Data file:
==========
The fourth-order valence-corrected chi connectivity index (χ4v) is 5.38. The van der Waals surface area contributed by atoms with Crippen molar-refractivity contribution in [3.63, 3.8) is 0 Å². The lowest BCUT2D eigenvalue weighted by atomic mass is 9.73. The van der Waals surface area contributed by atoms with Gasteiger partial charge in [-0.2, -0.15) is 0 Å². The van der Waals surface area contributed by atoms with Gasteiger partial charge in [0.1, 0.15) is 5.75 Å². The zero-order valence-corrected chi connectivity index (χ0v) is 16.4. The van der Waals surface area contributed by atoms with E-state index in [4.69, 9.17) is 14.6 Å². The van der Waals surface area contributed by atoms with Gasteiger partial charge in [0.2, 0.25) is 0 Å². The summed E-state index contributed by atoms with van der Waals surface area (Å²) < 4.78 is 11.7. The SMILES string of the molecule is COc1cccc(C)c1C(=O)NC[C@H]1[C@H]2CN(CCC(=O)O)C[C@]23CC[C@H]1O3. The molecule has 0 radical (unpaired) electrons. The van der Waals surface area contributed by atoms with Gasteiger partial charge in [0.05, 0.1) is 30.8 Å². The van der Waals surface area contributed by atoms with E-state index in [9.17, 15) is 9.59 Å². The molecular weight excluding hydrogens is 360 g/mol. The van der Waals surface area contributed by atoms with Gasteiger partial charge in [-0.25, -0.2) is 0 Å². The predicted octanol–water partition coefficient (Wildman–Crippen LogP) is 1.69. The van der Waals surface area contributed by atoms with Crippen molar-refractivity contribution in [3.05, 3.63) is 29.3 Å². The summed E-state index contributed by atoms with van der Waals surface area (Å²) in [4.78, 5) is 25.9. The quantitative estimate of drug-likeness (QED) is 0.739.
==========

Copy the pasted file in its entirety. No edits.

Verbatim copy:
The fourth-order valence-corrected chi connectivity index (χ4v) is 5.38. The van der Waals surface area contributed by atoms with Crippen molar-refractivity contribution in [3.63, 3.8) is 0 Å². The lowest BCUT2D eigenvalue weighted by atomic mass is 9.73. The van der Waals surface area contributed by atoms with Gasteiger partial charge in [-0.2, -0.15) is 0 Å². The van der Waals surface area contributed by atoms with Gasteiger partial charge in [0.1, 0.15) is 5.75 Å². The zero-order valence-corrected chi connectivity index (χ0v) is 16.4. The van der Waals surface area contributed by atoms with E-state index in [4.69, 9.17) is 14.6 Å². The van der Waals surface area contributed by atoms with Gasteiger partial charge in [0.2, 0.25) is 0 Å². The summed E-state index contributed by atoms with van der Waals surface area (Å²) < 4.78 is 11.7. The SMILES string of the molecule is COc1cccc(C)c1C(=O)NC[C@H]1[C@H]2CN(CCC(=O)O)C[C@]23CC[C@H]1O3. The molecule has 0 radical (unpaired) electrons. The van der Waals surface area contributed by atoms with Gasteiger partial charge in [0.05, 0.1) is 30.8 Å². The van der Waals surface area contributed by atoms with E-state index in [9.17, 15) is 9.59 Å². The molecular weight excluding hydrogens is 360 g/mol. The van der Waals surface area contributed by atoms with Gasteiger partial charge in [-0.25, -0.2) is 0 Å². The predicted octanol–water partition coefficient (Wildman–Crippen LogP) is 1.69. The van der Waals surface area contributed by atoms with Crippen molar-refractivity contribution in [3.05, 3.63) is 29.3 Å². The summed E-state index contributed by atoms with van der Waals surface area (Å²) in [4.78, 5) is 25.9. The quantitative estimate of drug-likeness (QED) is 0.739.